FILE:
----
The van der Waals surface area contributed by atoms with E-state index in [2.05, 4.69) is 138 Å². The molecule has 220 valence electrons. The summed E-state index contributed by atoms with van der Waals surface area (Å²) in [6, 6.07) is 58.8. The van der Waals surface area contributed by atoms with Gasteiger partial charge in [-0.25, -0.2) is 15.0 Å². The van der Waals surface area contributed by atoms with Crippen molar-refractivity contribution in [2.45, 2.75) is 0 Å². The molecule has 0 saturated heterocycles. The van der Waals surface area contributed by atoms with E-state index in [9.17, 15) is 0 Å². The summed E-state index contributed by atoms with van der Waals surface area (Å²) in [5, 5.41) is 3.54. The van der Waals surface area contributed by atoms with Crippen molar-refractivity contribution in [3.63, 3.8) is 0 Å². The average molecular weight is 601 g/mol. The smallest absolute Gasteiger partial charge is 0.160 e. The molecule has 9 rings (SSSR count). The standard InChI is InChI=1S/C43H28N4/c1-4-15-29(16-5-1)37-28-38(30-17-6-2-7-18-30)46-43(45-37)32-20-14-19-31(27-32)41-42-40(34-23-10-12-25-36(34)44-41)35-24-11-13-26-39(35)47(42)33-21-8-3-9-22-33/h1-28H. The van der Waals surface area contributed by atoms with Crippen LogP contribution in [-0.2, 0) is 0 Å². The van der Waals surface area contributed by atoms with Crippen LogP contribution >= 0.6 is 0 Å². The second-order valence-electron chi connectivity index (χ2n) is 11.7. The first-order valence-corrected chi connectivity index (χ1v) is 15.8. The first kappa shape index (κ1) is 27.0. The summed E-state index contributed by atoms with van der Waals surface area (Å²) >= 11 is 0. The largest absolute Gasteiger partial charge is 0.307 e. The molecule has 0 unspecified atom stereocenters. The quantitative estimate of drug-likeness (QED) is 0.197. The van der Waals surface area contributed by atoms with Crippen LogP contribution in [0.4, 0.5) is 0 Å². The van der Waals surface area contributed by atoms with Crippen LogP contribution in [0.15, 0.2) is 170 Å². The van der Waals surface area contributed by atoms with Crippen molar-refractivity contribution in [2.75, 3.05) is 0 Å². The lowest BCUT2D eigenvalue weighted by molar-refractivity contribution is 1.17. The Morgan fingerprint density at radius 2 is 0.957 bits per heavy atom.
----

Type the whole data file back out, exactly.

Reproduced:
The van der Waals surface area contributed by atoms with E-state index in [2.05, 4.69) is 138 Å². The molecule has 220 valence electrons. The summed E-state index contributed by atoms with van der Waals surface area (Å²) in [6, 6.07) is 58.8. The van der Waals surface area contributed by atoms with Gasteiger partial charge in [-0.25, -0.2) is 15.0 Å². The van der Waals surface area contributed by atoms with Crippen molar-refractivity contribution in [2.45, 2.75) is 0 Å². The molecule has 0 saturated heterocycles. The van der Waals surface area contributed by atoms with E-state index in [9.17, 15) is 0 Å². The summed E-state index contributed by atoms with van der Waals surface area (Å²) in [5, 5.41) is 3.54. The van der Waals surface area contributed by atoms with Crippen molar-refractivity contribution in [3.63, 3.8) is 0 Å². The average molecular weight is 601 g/mol. The smallest absolute Gasteiger partial charge is 0.160 e. The molecule has 9 rings (SSSR count). The standard InChI is InChI=1S/C43H28N4/c1-4-15-29(16-5-1)37-28-38(30-17-6-2-7-18-30)46-43(45-37)32-20-14-19-31(27-32)41-42-40(34-23-10-12-25-36(34)44-41)35-24-11-13-26-39(35)47(42)33-21-8-3-9-22-33/h1-28H. The van der Waals surface area contributed by atoms with Crippen LogP contribution in [-0.2, 0) is 0 Å². The van der Waals surface area contributed by atoms with Crippen LogP contribution >= 0.6 is 0 Å². The second-order valence-electron chi connectivity index (χ2n) is 11.7. The first-order valence-corrected chi connectivity index (χ1v) is 15.8. The first kappa shape index (κ1) is 27.0. The summed E-state index contributed by atoms with van der Waals surface area (Å²) >= 11 is 0. The largest absolute Gasteiger partial charge is 0.307 e. The molecule has 0 unspecified atom stereocenters. The quantitative estimate of drug-likeness (QED) is 0.197. The van der Waals surface area contributed by atoms with Crippen LogP contribution in [0.4, 0.5) is 0 Å². The van der Waals surface area contributed by atoms with Crippen LogP contribution in [0.15, 0.2) is 170 Å². The van der Waals surface area contributed by atoms with Crippen molar-refractivity contribution in [2.75, 3.05) is 0 Å². The lowest BCUT2D eigenvalue weighted by molar-refractivity contribution is 1.17. The Morgan fingerprint density at radius 2 is 0.957 bits per heavy atom.